My personal favourite is injeolmi bingsu. This milk ice topped with Korean rice cakes and roasted soybean powder, admittedly also looks and sounds weird. But it’s actually totally delicious and completely refreshing, with bonus points for being nutritious too!

Be sure to try it when the Seoul summer temperature and humidity really starts to get to you. Bingsu is pretty much the ideal Korean dessert for surviving a Seoul summer. It’s even better than ice cream, in my opinion.

Walk along Cheonggyecheon Stream (청계천)

If you’re among the tourist hordes visiting Seoul on summer vacation, you’ll undoubtedly end up in Jongno-gu exploring Korea’s Chosun dynasty palaces, Insadong or the Bukchon hanok village.

When you’re desperate for a slightly more refreshing spot to snap that all important hanbok selfie, mop the sweat off your brow and head to nearby Cheonggyecheon Stream. It’s an average of 3.6°C COOLER than other parts of Seoul, due to the flowing water and natural environment.

Cheonggyecheon stream seoul korea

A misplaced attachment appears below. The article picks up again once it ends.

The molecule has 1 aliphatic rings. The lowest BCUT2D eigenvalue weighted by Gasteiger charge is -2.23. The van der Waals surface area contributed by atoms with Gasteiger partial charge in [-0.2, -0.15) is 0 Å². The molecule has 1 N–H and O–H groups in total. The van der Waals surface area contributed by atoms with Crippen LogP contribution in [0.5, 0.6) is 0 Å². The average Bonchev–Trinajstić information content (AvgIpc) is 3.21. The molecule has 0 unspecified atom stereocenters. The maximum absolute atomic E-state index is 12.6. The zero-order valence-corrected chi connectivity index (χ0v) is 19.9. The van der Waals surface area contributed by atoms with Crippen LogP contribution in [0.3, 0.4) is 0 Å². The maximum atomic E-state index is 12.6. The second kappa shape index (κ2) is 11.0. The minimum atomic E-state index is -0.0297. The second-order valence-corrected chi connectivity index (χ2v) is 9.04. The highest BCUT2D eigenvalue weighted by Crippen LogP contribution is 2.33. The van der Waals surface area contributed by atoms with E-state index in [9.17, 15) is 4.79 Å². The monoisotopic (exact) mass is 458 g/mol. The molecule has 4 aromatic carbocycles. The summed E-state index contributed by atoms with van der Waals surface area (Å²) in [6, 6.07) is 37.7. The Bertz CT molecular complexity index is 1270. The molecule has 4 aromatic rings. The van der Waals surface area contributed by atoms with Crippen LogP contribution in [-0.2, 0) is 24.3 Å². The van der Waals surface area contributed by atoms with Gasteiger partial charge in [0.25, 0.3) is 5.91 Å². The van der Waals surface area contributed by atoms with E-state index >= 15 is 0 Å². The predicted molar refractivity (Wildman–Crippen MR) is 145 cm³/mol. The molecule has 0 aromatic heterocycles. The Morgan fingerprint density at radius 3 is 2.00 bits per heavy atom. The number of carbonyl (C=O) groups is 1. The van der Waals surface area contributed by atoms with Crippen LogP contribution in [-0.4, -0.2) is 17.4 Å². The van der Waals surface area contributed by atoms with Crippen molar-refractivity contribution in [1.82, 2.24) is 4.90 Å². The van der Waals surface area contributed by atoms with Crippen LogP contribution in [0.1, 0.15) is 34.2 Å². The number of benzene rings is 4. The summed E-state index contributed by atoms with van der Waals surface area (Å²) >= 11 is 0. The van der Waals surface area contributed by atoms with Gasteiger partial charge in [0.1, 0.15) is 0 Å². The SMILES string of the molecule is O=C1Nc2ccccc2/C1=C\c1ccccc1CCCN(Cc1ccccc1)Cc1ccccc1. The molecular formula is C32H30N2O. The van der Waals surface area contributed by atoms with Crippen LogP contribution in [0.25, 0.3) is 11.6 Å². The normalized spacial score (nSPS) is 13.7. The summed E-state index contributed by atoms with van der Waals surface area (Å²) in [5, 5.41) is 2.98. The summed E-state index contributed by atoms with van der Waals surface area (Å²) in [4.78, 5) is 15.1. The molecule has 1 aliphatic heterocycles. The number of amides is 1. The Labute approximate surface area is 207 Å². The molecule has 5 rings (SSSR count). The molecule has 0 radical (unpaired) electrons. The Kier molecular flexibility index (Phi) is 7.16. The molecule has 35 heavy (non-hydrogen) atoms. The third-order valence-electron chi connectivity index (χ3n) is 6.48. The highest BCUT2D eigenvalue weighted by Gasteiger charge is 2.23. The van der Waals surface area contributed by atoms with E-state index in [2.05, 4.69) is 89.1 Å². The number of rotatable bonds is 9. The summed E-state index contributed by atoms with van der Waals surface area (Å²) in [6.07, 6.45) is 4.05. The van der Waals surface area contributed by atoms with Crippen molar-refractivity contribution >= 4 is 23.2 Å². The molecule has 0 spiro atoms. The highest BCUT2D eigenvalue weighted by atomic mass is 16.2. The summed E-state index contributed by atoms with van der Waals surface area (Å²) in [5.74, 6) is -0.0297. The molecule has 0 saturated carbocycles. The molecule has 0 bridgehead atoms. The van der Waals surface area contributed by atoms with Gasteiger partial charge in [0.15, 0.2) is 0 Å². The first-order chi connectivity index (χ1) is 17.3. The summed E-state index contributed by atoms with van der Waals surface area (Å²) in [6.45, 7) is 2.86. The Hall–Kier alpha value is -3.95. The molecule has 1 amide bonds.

Cheonggyecheon Stream is almost 4 degrees cooler than the rest of Seoul.

Lounge by an outdoor pool

Dipping into a cool body of water seems like the most natural solution for an insanely hot Seoul summer, doesn’t it? Unfortunately, public pools are seriously lacking for a city this massive. However, there are a few options available to you, depending on your budget and needs.

gwanghwamun square fountain seoul korea

You might have to resort to a fountain to cool off during a Seoul summer

Outdoor swimming pools near the Han River

There are 8 outdoor swimming pools located next to the Han River in Seoul. They can be found across the city at Ttukseom, Yeouido, Gwangnaru, Mangwon, Jamwon, Jamsil, Nanji, and Yanghwa Parks. Usually open from the end of June until the end of August, facilities differ from park to park.